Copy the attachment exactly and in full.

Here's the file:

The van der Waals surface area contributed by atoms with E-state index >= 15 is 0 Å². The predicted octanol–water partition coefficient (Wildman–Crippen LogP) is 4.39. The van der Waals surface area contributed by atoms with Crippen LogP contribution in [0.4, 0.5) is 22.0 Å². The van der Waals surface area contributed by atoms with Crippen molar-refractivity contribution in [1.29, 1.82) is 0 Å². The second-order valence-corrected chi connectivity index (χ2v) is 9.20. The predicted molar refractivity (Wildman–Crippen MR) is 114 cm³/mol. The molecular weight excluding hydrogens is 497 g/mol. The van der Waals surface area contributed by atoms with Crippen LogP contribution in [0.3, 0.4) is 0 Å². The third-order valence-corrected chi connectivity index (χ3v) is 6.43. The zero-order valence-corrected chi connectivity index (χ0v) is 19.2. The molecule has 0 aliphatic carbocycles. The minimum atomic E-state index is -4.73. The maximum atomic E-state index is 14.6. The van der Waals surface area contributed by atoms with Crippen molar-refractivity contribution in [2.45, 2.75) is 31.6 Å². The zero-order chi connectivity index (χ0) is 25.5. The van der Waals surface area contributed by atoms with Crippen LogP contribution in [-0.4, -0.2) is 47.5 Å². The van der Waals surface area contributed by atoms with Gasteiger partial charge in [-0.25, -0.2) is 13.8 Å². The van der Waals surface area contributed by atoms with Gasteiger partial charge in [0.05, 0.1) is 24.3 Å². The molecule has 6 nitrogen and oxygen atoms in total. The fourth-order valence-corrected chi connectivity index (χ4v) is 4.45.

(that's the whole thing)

The van der Waals surface area contributed by atoms with E-state index >= 15 is 0 Å². The predicted octanol–water partition coefficient (Wildman–Crippen LogP) is 4.39. The van der Waals surface area contributed by atoms with Crippen LogP contribution in [0.4, 0.5) is 22.0 Å². The van der Waals surface area contributed by atoms with Crippen molar-refractivity contribution in [1.29, 1.82) is 0 Å². The second-order valence-corrected chi connectivity index (χ2v) is 9.20. The predicted molar refractivity (Wildman–Crippen MR) is 114 cm³/mol. The molecular weight excluding hydrogens is 497 g/mol. The van der Waals surface area contributed by atoms with Crippen LogP contribution in [0.3, 0.4) is 0 Å². The third-order valence-corrected chi connectivity index (χ3v) is 6.43. The zero-order valence-corrected chi connectivity index (χ0v) is 19.2. The molecule has 0 aliphatic carbocycles. The minimum atomic E-state index is -4.73. The maximum atomic E-state index is 14.6. The van der Waals surface area contributed by atoms with Crippen molar-refractivity contribution in [2.45, 2.75) is 31.6 Å². The zero-order chi connectivity index (χ0) is 25.5. The van der Waals surface area contributed by atoms with Crippen LogP contribution in [-0.4, -0.2) is 47.5 Å². The van der Waals surface area contributed by atoms with Gasteiger partial charge in [-0.25, -0.2) is 13.8 Å². The van der Waals surface area contributed by atoms with Gasteiger partial charge in [0.05, 0.1) is 24.3 Å². The molecule has 6 nitrogen and oxygen atoms in total. The fourth-order valence-corrected chi connectivity index (χ4v) is 4.45.